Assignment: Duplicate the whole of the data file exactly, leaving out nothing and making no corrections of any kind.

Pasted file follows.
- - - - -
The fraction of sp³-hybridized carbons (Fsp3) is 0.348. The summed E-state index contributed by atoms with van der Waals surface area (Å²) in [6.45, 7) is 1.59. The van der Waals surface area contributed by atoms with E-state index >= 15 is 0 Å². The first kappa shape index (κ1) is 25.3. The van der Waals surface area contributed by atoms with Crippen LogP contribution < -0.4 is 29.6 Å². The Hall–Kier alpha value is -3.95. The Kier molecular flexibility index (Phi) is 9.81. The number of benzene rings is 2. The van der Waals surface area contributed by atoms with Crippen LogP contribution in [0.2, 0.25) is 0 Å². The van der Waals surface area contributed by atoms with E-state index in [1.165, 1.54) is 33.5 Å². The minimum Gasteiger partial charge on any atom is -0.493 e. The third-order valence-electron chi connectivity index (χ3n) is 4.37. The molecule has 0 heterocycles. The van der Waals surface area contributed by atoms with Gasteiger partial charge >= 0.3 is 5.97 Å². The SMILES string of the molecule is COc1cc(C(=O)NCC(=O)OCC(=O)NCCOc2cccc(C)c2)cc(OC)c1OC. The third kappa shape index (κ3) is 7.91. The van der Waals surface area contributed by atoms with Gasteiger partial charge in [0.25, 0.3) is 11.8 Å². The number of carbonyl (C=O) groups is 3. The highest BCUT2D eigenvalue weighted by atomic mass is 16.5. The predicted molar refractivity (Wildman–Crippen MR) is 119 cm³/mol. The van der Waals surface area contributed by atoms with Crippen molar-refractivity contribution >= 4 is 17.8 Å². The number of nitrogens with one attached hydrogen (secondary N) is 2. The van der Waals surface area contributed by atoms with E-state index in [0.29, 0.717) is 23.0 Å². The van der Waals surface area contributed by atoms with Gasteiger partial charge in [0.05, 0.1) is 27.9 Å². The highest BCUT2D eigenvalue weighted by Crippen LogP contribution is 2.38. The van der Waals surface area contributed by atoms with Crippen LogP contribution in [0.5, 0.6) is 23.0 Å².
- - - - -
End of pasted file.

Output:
The fraction of sp³-hybridized carbons (Fsp3) is 0.348. The summed E-state index contributed by atoms with van der Waals surface area (Å²) in [6.45, 7) is 1.59. The van der Waals surface area contributed by atoms with E-state index >= 15 is 0 Å². The first kappa shape index (κ1) is 25.3. The van der Waals surface area contributed by atoms with Crippen LogP contribution < -0.4 is 29.6 Å². The Hall–Kier alpha value is -3.95. The Kier molecular flexibility index (Phi) is 9.81. The number of benzene rings is 2. The van der Waals surface area contributed by atoms with Crippen LogP contribution in [0.2, 0.25) is 0 Å². The van der Waals surface area contributed by atoms with E-state index in [1.165, 1.54) is 33.5 Å². The minimum Gasteiger partial charge on any atom is -0.493 e. The third-order valence-electron chi connectivity index (χ3n) is 4.37. The molecule has 0 heterocycles. The van der Waals surface area contributed by atoms with Gasteiger partial charge >= 0.3 is 5.97 Å². The SMILES string of the molecule is COc1cc(C(=O)NCC(=O)OCC(=O)NCCOc2cccc(C)c2)cc(OC)c1OC. The third kappa shape index (κ3) is 7.91. The van der Waals surface area contributed by atoms with Gasteiger partial charge in [0.25, 0.3) is 11.8 Å². The number of carbonyl (C=O) groups is 3. The highest BCUT2D eigenvalue weighted by atomic mass is 16.5. The predicted molar refractivity (Wildman–Crippen MR) is 119 cm³/mol. The van der Waals surface area contributed by atoms with Crippen molar-refractivity contribution >= 4 is 17.8 Å². The number of nitrogens with one attached hydrogen (secondary N) is 2. The van der Waals surface area contributed by atoms with E-state index in [0.29, 0.717) is 23.0 Å². The van der Waals surface area contributed by atoms with Gasteiger partial charge in [0.05, 0.1) is 27.9 Å². The highest BCUT2D eigenvalue weighted by Crippen LogP contribution is 2.38. The van der Waals surface area contributed by atoms with Crippen LogP contribution in [0.5, 0.6) is 23.0 Å².